Pedestrian Route Choice of Vertical Facilities in Subway Stations
infrastructure - station, mode - subway/metro, place - north america, place - urban
Transit infrastructure, urbanization, sustainable mobility, pedestrian route choice
Transit infrastructure is under pressure. As the trends toward greater urbanization and more sustainable mobility continue, that pressure is likely to increase. Finding ways to accommodate passengers more efficiently in existing transit facilities will become of ever greater importance, as will the tools and techniques to assess pedestrian movement. The suite of pedestrian analysis tools is reliant on first principles knowledge and research, where gaps exist. This paper describes research that has been completed to fill one such gap, namely rider choice at vertical circulation. First, field research was conducted on the Toronto Transit Commission subway system in Canada. Key explanatory variables were then tested for significance, including total height, density of flow, rate of opposing flow, and mobility of the individuals. On the basis of this analysis, a series of aggregate logistic regression models is proposed to explain pedestrian choice at colocated elements of vertical transport, specifically, stair-versus-escalator choice. Validation data indicate that the model generates values that provide a good fit with observed data.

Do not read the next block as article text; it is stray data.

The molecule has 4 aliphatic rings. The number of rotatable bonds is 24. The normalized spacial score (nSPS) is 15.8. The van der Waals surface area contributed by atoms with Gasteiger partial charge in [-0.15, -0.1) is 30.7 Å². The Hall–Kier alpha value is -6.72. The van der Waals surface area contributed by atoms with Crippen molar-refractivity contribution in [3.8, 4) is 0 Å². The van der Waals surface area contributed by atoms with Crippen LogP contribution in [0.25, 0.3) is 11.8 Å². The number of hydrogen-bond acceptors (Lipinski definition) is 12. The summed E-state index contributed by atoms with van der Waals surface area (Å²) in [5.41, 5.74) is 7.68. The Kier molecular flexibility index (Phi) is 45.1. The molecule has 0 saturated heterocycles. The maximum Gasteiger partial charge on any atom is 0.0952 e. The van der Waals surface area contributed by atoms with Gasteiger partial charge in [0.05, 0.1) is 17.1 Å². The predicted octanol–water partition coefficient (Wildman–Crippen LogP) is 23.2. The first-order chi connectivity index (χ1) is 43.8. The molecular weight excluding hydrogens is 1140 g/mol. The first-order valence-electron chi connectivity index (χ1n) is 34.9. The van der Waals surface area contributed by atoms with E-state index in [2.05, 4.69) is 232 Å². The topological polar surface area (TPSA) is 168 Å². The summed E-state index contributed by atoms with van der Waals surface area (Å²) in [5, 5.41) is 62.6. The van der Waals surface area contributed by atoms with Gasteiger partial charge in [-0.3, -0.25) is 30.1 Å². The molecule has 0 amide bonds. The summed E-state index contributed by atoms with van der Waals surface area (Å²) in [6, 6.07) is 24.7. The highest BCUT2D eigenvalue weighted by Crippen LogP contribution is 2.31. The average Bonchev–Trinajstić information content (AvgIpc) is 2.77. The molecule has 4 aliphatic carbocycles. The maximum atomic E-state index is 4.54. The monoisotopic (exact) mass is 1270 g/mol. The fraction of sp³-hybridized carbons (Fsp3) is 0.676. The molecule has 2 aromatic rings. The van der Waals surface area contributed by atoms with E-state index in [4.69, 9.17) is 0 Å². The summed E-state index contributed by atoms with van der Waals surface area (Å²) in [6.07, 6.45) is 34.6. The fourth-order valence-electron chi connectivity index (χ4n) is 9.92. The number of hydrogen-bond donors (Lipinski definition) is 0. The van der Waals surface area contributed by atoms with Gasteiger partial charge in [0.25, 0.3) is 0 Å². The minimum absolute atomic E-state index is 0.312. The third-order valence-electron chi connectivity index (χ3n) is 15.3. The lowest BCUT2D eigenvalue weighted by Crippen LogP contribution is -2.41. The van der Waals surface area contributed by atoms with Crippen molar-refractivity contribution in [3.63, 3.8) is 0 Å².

Permission to publish the abstract has been given by Transportation Research Board, Washington, copyright remains with them.
Srikukenthiran, S., Fisher, D., Shalaby, A., & King, D. (2014). Pedestrian Route Choice of Vertical Facilities in Subway Stations. Transportation Research Record, Vol. 2351, pp. 115-123. Published by Transportation Research Board Washington.